With passionflowers, we always get plenty of these – this is the chrysalis of a Gulf Fritillary, Agraulis vanillae.  Unfortunately, I have to use some organic insect spray against them to keep them from totally stripping the vines.  They can have any on the back of the fence, and I have the ones on the front of the fence.



Gulf Fritillary on the lantana.  This shot is from last fall, but we’ve had lots this summer as well.



This Giant Swallowtail, Papilio cresphontes, really loves the lantana.  It doesn’t sit still very well, though!  Every picture of it was blurred somewhere.



With all the rain, the basil is doing great, we’ve got lots of squash and tomatoes… but also lots of bermuda grass and weeds.  It’s just too hot to spend much time weeding.


Summer Update 2: Silk

Summer is usually a slow time for silk work.  I’ve got a couple of wild native species caterpillars going, but no China silkworms, and not a lot of projects in the chute.  But in March, I took my silk show on a live news show, to drum up interest in the Dallas Handweavers and Spinners Guild‘s booth at ArtsPark (link to the video).  The show went very well, and I’m pleased with the visitors we saw at ArtsPark.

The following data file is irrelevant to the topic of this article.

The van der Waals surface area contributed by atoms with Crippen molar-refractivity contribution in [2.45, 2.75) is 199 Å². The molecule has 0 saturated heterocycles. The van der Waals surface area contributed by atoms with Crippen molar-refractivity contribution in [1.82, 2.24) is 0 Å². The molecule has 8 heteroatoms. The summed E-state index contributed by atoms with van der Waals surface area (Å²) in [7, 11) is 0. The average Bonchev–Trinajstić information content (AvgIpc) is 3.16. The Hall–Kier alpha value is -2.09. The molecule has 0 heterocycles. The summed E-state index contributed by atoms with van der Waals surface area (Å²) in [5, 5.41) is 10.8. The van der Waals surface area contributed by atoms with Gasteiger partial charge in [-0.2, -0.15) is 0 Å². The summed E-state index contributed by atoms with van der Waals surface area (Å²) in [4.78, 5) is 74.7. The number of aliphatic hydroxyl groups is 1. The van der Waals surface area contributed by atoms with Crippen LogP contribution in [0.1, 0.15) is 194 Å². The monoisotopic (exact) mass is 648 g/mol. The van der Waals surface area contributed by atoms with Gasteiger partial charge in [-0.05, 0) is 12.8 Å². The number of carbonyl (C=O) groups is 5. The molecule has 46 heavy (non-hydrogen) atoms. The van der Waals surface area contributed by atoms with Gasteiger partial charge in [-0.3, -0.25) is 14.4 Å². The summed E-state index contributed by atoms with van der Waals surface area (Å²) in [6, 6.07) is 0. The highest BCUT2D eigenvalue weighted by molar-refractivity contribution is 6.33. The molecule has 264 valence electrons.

Summer Update 1: Chickens

I have been a bad blogger.

I got busy, and caught up in other things, and I realized that I haven’t posted here since February, and it’s now mid-July. I realized that part of it, is that I’ve been posting quick photos to Facebook, rather than writing things out; my new phone makes it easy to make those quick updates, but more difficult to make blog posts.

So, it’s time for a little catching up! I’m going to put up a couple of condensed posts.

Update on the chickens –

Sue was a very good momma. She mothered the little babies around the yard, making sure they were eating and thriving. However, we learned that the yard is not the right place for chicks. One got trampled by the other hens. Three got eaten by hawks. So, we learned that lesson, and the next batch of chicks was raised in the brooder box, upstairs in my bathroom. I wish we could have grafted them on to Sue, but they were days too old when we got them, and it just wouldn’t work.